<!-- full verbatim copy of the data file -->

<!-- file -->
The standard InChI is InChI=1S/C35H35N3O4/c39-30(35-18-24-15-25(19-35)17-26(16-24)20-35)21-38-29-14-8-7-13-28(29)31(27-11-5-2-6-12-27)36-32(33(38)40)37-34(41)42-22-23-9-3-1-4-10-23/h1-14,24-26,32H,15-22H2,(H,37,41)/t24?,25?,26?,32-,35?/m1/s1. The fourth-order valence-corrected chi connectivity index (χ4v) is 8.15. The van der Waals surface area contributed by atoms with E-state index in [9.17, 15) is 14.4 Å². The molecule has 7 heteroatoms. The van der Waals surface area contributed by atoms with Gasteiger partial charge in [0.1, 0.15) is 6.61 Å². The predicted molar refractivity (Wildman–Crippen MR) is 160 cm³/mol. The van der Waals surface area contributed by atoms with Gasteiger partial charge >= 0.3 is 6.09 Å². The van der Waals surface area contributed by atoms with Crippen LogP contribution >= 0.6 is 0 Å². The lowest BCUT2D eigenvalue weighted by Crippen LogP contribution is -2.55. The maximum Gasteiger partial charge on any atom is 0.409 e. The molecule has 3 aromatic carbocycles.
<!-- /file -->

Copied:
The standard InChI is InChI=1S/C35H35N3O4/c39-30(35-18-24-15-25(19-35)17-26(16-24)20-35)21-38-29-14-8-7-13-28(29)31(27-11-5-2-6-12-27)36-32(33(38)40)37-34(41)42-22-23-9-3-1-4-10-23/h1-14,24-26,32H,15-22H2,(H,37,41)/t24?,25?,26?,32-,35?/m1/s1. The fourth-order valence-corrected chi connectivity index (χ4v) is 8.15. The van der Waals surface area contributed by atoms with E-state index in [9.17, 15) is 14.4 Å². The molecule has 7 heteroatoms. The van der Waals surface area contributed by atoms with Gasteiger partial charge in [0.1, 0.15) is 6.61 Å². The predicted molar refractivity (Wildman–Crippen MR) is 160 cm³/mol. The van der Waals surface area contributed by atoms with Gasteiger partial charge >= 0.3 is 6.09 Å². The van der Waals surface area contributed by atoms with Crippen LogP contribution >= 0.6 is 0 Å². The lowest BCUT2D eigenvalue weighted by Crippen LogP contribution is -2.55. The maximum Gasteiger partial charge on any atom is 0.409 e. The molecule has 3 aromatic carbocycles.